However, something else captured my attention: everyone was snapping photos of their ice cream, of themselves, and of themselves with their ice cream, which they were clearly uploading or would soon upload to Instagram or some other site. This was happening inside and immediately outside of the store. Most were using their phones, except for one woman, who came armed with a huge DSLR camera, which she piloted around the establishment. The shop even had a photo booth of its own, just in case you had come unprepared. I admit that I smirked when I became aware of all of these documentarians, until I realized that I was also photographing my ice cream and thinking about posting the pictures online. I hesitated before snapping a picture of the counter area—I feared that would feel invasive to the woman working there—but she seemed indifferent to it all. Presumably she had accepted that this digital exposure is part of her job like it is, for example, for the women working booths at tech trade shows.
This was so pervasive that it made me wonder about Little Danger itself: is it really an ice cream shop or actually in the business of selling edible props that people use to enhance their social media profiles? And what does this say about the impact of social media on food generally? If we typically ask whether a food is healthy or tastes good, perhaps we will now start taking into account its ability to help us get new Twitter and Instagram followers. Do we need to rebuild the food pyramid with social media in mind? It appears that food is starting to please us and nourish us in new, essentially digital ways.
Pondering these admittedly abstract questions changed my feelings about all the photographing going on. In the context of an increasingly digitalized, post-industrial economy, maybe this was not as indulgent as I first thought. If data and ideas—not things—drive the economy now, then it makes sense that we would frantically generate data for social media companies and try to find clever ways to position ourselves in the digital world. Perhaps we were all working at Little Damage or at least preparing to work. Certainly the ice cream flavor pointed to the new economic context and the shop itself is highly attuned to today’s links between information technology and food.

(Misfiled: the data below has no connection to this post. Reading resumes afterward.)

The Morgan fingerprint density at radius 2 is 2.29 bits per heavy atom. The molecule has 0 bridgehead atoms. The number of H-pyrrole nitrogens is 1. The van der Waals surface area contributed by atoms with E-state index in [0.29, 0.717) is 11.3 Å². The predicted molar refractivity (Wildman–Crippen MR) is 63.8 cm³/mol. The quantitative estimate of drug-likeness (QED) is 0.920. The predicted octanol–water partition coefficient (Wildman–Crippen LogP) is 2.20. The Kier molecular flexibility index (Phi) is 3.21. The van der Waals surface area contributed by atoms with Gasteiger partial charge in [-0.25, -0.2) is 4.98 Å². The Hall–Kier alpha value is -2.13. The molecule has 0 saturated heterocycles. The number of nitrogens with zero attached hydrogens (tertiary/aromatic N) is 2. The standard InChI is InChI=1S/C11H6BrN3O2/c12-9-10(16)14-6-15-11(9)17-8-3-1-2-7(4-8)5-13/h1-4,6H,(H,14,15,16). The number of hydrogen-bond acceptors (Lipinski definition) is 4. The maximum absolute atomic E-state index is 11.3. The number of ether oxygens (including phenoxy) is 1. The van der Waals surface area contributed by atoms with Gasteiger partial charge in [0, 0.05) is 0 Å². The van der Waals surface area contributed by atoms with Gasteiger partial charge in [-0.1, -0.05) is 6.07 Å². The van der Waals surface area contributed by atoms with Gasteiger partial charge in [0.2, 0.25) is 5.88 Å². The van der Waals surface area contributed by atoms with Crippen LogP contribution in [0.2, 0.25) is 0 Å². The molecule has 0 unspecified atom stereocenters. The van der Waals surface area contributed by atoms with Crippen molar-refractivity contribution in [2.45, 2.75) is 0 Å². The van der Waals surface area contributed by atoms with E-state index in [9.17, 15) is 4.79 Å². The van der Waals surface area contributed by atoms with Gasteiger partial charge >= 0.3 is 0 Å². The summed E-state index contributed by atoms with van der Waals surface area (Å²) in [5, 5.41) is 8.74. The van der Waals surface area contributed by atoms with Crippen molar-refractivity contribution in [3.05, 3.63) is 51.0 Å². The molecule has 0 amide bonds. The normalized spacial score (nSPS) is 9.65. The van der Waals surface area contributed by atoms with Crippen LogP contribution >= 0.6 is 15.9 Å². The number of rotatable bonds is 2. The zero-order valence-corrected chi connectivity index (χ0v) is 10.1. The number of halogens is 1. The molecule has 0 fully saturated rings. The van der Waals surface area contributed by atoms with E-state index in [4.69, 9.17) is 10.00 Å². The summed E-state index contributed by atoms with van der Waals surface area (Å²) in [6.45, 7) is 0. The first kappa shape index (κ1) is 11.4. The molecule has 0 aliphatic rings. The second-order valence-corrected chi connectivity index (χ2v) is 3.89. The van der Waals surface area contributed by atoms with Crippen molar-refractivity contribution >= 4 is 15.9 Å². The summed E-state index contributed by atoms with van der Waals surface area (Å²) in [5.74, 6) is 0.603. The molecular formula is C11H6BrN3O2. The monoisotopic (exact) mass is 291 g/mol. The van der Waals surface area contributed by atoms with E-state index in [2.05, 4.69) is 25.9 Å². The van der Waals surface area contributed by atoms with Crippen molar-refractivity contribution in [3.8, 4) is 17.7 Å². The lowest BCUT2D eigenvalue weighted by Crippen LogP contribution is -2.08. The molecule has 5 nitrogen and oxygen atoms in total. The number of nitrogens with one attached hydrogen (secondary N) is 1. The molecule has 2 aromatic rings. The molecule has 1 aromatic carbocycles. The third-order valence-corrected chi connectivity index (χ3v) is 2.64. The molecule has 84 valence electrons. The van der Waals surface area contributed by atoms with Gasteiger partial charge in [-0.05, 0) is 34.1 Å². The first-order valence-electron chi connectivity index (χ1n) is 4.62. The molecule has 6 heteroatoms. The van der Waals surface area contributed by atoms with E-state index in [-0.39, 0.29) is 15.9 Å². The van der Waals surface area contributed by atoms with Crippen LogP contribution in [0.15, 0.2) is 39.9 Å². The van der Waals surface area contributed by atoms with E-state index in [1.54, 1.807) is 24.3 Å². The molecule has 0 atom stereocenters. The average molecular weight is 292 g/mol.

I admit that I wanted to like-but-not-like Little Damage. I knew that the ice cream would be unusual and I assumed that I would enjoy it, but I expected to leave feeling annoyed by the shop’s boutiquey quality. That would be a comfortable posture for me: sure, I might be a little fatter for the experience, but I wouldn’t feel implicated in its quaint, preciousness, which seems to be spreading all over LA. Instead I felt engaged and drawn into its commentary on industrialism and illustration of our changing approach to food. And that is the genius of this genuinely challenging soft-serve ice cream shop.